The ES cell is the quintessential pluripotent stem cell as it fulfills all criteria. Embryonic stem (ES) cells are pluripotent stem cells that can be propagated indefinitely in an undifferentiated state. ES cells differentiate to all cell lineages in vivo and also differentiate into many cell types in vitro. ES cells have been isolated from humans, however their use in research as well as in clinical practice has been hampered by ethical and technical considerations (Frankel, 2000). As embryonic stem cells readily form teratomas (pluripotent tumors), it will be critical to develop a method that ensures that all ES cells differentiate and none are left pluripotent.

As has been known for decades, stem cells exist for most tissues, including hematopoietic, neural, gastrointestinal, epidermal, hepatic and mesenchymal stem cells. (Verfaillie et al., 2002) Compared with ES cells, tissue-specific stem cells have less self-renewal and proliferative ability, and are not pluripotent. Only recently has it been shown that tissue-specific stem cells could not only differentiate into cells of the tissue of origin but into other lineages. For example, following transplantation of donor bone marrow (BM) or enriched hematopoietic stem cells (HSC) into allogeneic recipients, skeletal myoblasts, cardiac myoblasts, endothelium, hepatic and biliary duct epithelium, lung, gut and skin epithelia, and neuroectodermal cells of donor origin have been detected (Verfaillie et al., 2002).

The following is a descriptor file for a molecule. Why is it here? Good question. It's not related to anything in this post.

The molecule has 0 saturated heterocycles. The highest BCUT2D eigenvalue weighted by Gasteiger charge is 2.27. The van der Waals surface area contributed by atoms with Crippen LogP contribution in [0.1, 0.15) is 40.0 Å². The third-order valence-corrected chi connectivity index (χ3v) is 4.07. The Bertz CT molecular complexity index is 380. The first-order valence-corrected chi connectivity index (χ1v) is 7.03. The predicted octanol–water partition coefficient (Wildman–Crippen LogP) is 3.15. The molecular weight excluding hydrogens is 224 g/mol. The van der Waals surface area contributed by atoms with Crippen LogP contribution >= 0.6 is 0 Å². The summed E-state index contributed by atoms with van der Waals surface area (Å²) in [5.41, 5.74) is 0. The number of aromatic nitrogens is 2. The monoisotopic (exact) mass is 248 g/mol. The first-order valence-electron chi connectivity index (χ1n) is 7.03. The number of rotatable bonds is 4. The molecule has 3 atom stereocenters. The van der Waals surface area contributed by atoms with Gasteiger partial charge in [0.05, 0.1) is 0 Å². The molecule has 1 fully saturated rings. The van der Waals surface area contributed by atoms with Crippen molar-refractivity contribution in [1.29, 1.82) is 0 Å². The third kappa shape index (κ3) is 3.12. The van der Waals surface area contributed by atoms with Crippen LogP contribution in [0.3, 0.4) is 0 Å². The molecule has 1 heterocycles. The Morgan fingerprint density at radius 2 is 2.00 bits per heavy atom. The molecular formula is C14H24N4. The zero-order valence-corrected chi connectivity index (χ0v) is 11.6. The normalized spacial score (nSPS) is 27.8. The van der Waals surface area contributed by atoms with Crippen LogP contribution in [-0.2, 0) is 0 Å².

Adult Stem Cells-Plasticity